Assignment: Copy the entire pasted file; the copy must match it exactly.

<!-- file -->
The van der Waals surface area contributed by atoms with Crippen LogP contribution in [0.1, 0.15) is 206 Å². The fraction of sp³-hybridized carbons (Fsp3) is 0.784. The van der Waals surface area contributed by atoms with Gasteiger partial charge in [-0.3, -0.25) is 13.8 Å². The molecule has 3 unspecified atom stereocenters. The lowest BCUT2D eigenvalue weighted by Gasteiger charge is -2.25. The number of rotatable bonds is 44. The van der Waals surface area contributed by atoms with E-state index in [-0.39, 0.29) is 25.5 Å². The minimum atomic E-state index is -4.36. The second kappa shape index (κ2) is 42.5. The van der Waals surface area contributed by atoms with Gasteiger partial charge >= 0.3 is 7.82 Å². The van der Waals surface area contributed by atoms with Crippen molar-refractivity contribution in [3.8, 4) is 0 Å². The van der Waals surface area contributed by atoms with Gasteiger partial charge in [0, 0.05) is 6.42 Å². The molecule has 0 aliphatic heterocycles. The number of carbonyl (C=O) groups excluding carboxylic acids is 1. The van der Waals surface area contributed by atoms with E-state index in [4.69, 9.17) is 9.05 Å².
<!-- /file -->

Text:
The van der Waals surface area contributed by atoms with Crippen LogP contribution in [0.1, 0.15) is 206 Å². The fraction of sp³-hybridized carbons (Fsp3) is 0.784. The van der Waals surface area contributed by atoms with Gasteiger partial charge in [-0.3, -0.25) is 13.8 Å². The molecule has 3 unspecified atom stereocenters. The lowest BCUT2D eigenvalue weighted by Gasteiger charge is -2.25. The number of rotatable bonds is 44. The van der Waals surface area contributed by atoms with E-state index in [-0.39, 0.29) is 25.5 Å². The minimum atomic E-state index is -4.36. The second kappa shape index (κ2) is 42.5. The van der Waals surface area contributed by atoms with Gasteiger partial charge >= 0.3 is 7.82 Å². The van der Waals surface area contributed by atoms with Crippen molar-refractivity contribution in [3.8, 4) is 0 Å². The van der Waals surface area contributed by atoms with Gasteiger partial charge in [0, 0.05) is 6.42 Å². The molecule has 0 aliphatic heterocycles. The number of carbonyl (C=O) groups excluding carboxylic acids is 1. The van der Waals surface area contributed by atoms with E-state index in [4.69, 9.17) is 9.05 Å².